- Why does California have 30 percent of the unsheltered population in the US while only 12 percent of the total US population, and is this a preview of things-to-come in other states?
Shout out to Margaret Middleton for the recommendation!
From the show’s description:
California has around half of the nation’s unsheltered homeless population. The state’s homelessness crisis has become a talking point for Republicans and a warning sign for Democrats in blue cities and states across the country.
Last month, the Benioff Homelessness and Housing Initiative at the University of California, San Francisco, released a landmark report about homelessness in the state, drawing from nearly 3,200 questionnaires and 365 in-depth interviews. It is the single deepest study on homelessness in America in decades. And the report is packed with findings that shed new light not only on California’s homelessness problem but also on housing affordability nationwide.
Jerusalem Demsas is a staff writer at The Atlantic who has written extensively about the interlocking problems of housing affordability and homelessness in America. So I asked her on the show to walk me through the core findings of the study, what we know about the causes of homelessness, and what solutions exist to address it. We discuss the surprising process by which people end up homeless in the first place, the “scarring” effect that homelessness can have on their future prospects, the importance of thinking of homelessness as a “flow,” not a “stock,” the benefits and limitations of “housing first” approaches to end homelessness, why Republican proposals for being tougher on the homeless can make the problem worse, why neither generous social safety nets nor private equity firms are to blame for homelessness, and more.
Andy and Jacinta are engaged to be married!
Over five years ago, this incredible couple met and instantly bonded over their shared values and commitment to serving those in need in their community. Naturally, that led them to DESK.
Their volunteer journey started in Bridgeport, where they drove a food truck and distributed free meals. That program was halted due to the COVID-19 pandemic, but they sprang into action during those unprecedented times and delivered groceries each week to those in need in the greater New Haven area. When that program cut back services, they found the Drop-In Resource Center at DESK and have been serving there once a week ever since.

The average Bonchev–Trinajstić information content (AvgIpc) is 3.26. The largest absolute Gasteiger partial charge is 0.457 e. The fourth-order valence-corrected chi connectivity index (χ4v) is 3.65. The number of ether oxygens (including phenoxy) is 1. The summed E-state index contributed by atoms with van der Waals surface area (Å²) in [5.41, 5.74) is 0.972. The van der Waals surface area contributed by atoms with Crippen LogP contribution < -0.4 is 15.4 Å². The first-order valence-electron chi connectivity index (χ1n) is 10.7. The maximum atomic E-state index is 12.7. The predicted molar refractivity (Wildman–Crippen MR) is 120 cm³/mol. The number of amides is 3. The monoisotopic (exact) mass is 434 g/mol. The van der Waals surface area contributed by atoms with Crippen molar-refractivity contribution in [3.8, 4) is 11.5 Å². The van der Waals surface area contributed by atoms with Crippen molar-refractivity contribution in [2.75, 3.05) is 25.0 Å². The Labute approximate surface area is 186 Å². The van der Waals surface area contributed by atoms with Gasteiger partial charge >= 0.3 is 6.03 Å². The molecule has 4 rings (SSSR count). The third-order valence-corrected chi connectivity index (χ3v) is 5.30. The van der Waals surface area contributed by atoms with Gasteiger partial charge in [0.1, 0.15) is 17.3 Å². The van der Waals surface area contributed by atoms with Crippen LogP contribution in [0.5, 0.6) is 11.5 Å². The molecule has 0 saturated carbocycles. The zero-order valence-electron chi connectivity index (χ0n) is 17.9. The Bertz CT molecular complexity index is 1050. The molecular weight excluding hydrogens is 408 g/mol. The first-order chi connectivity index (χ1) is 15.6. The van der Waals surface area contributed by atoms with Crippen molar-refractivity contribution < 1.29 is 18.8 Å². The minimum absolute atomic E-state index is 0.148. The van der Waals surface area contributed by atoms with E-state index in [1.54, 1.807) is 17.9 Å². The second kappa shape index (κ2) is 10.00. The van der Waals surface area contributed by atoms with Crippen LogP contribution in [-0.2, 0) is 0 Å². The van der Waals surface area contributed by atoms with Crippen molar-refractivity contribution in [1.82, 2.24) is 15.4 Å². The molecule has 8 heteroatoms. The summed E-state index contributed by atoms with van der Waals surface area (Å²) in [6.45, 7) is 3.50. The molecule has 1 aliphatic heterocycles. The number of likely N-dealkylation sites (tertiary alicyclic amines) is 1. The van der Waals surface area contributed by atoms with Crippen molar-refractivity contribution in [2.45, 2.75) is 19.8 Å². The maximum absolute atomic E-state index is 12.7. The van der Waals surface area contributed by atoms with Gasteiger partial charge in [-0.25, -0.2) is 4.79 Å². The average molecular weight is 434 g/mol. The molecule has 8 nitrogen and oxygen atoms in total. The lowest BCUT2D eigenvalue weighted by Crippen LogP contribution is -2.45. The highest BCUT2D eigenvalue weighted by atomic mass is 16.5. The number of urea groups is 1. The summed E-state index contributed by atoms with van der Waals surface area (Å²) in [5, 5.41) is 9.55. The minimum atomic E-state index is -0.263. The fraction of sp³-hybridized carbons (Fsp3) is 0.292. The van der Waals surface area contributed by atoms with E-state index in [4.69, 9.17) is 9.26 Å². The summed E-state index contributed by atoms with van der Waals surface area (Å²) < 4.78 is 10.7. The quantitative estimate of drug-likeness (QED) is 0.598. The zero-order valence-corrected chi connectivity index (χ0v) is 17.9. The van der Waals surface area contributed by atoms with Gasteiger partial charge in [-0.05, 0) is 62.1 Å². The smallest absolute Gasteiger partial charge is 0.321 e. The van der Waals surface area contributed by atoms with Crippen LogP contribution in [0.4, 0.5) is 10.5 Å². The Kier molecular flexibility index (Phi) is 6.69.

“Volunteering at DESK on Sundays is like [our] weekly church service. It’s often the highlight of our week. We love the familiar faces and appreciate the opportunity to check in on those we have grown to care for during our time at DESK,” said Jacinta. Their shared commitment to the community allows them to develop and maintain relationships with DESK clients like none other.
A few days before Valentine’s Day, Andy called our office asking to purchase matching aprons for him and Jacinta. When he arrived, he explained his grand plan and swore us to secrecy. Imagine our staff’s excitement to learn that DESK was incorporated into Andy’s proposal on Valentine’s Day! As Jacinta recounts, “Andy started Valentine’s Day with traditional gifts [such as] flowers, chocolates, and a card. Then to my surprise, he gifted me with a DESK apron, symbolizing our time volunteering together. This led to the ultimate gift, the engagement ring!”
Thank you Andy and Jacinta, for including us in your special moment and thank you for volunteering at DESK for almost two years!
At DESK, volunteers are both members of our broader community and part of our network of supporters and donors, and without their help, we would not be able to continue the great we do for those in need in our community.
If you or your group are interested in volunteering with us, you can reach out to our volunteer coordinator, Ryan, at firstname.lastname@example.org or call (475) 238-6170.